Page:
• ¼ cup butter, softened, and 2 tablespoons, divided
  • 3 tablespoons sugar
  • 2 large eggs
  • ¼ cup sour cream
  • ½ cup grated sharp cheddar
  • ½ cup buttermilk
  • 1 cup gluten-free flour, like Cup4Cup or Bob’s Red Mill
  • 2/3 cup yellow cornmeal
  • 2 teaspoons gluten-free baking powder
  • ½ teaspoon salt
  • ½ cup roasted, peeled, seeded, and chopped New Mexico green chile

Serves 8-10

1. Heat oven to 425°. Combine ¼ cup
butter and sugar in large bowl. Beat at medium speed, scraping bowl often, until creamy. Add eggs; mix well.
Stir in sour cream, cheddar, and buttermilk. Reduce speed to low and add flour, cornmeal, baking powder,
and salt. Beat just until mixed. Fold in green chile.

2. Place a 9-inch cast iron skillet in the preheated oven and heat for 5 minutes.

3. Carefully remove skillet from oven and melt remaining butter in hot pan. Swirl butter as it melts to cover pan bottom. Spoon batter into pan and spread evenly.

4. Bake for 18 to 22 minutes or until golden brown. A toothpick inserted in the center should come out clean. Serve warm.

You can also make this tasty soup with other squashes like acorn, delicata, and kabocha.

  • 1 medium butternut squash, or large acorn squash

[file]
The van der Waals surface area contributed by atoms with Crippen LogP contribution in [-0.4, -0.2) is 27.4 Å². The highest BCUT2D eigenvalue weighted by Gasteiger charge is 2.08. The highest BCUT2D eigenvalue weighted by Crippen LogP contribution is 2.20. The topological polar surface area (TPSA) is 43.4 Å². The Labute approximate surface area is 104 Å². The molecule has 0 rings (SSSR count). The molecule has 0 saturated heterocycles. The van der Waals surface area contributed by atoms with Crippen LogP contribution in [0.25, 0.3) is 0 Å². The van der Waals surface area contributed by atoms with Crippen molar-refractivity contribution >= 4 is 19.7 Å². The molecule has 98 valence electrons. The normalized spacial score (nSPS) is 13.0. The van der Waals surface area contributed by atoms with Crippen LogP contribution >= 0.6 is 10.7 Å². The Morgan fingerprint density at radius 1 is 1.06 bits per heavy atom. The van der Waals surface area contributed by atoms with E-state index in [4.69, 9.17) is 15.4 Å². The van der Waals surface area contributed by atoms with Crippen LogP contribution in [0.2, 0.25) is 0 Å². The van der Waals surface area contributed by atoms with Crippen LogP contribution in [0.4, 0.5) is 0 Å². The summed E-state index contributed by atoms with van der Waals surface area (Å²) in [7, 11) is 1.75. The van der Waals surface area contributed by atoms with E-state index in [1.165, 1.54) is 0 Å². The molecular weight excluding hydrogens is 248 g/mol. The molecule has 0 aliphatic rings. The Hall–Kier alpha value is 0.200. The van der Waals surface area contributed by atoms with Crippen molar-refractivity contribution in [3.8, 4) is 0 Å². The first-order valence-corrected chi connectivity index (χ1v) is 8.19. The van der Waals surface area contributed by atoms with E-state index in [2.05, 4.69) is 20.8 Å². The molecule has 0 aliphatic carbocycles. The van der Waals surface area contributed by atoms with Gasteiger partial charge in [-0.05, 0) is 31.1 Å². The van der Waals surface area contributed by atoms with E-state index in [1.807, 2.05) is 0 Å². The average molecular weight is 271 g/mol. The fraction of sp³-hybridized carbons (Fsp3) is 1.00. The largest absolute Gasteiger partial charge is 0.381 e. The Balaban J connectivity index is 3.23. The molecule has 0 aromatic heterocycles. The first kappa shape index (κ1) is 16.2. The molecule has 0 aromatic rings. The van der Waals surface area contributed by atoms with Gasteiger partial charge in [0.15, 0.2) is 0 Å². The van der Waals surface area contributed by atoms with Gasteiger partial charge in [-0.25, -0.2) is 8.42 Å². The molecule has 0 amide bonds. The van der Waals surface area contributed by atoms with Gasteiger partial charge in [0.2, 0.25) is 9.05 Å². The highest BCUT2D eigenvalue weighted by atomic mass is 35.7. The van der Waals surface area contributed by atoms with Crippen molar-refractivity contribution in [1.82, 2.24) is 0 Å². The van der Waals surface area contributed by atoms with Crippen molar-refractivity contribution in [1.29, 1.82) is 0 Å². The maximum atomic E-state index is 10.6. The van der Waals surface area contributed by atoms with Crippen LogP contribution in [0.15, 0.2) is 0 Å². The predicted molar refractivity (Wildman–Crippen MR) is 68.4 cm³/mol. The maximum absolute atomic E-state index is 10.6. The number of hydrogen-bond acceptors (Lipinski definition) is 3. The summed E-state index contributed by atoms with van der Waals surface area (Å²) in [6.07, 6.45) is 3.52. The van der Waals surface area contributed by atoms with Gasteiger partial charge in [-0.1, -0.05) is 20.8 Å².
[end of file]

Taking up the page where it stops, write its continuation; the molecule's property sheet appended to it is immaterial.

• 2 tablespoons olive oil and 1 tablespoon to oil a cookie sheet
  • 1 medium onion, finely diced
  • 2 garlic cloves, minced
  • 2 ribs celery, minced
  • 1 ½ teaspoons toasted and ground cumin seeds
  • ½ teaspoon ground nutmeg
  • 2 teaspoons hot New Mexico red chile powder
  • 4 cups vegetable stock
  • ½ cup oat milk
  • Salt and pepper to taste
  • 18 fresh sage leaves, fried in 2 tablespoons olive oil

Serves 6

1. Cut squash in half. Place face down on an oiled cookie sheet and bake in preheated 375° oven for 40 minutes, or until squash is very tender and nicely browned. Allow to cool and scoop out flesh, placing it in a medium bowl.

2. Place remaining olive oil in a medium soup pot and saute onion, garlic, and celery over medium heat until onion has become translucent. Stir in the squash. Add cumin, nutmeg, and chile. Saute for 4 minutes.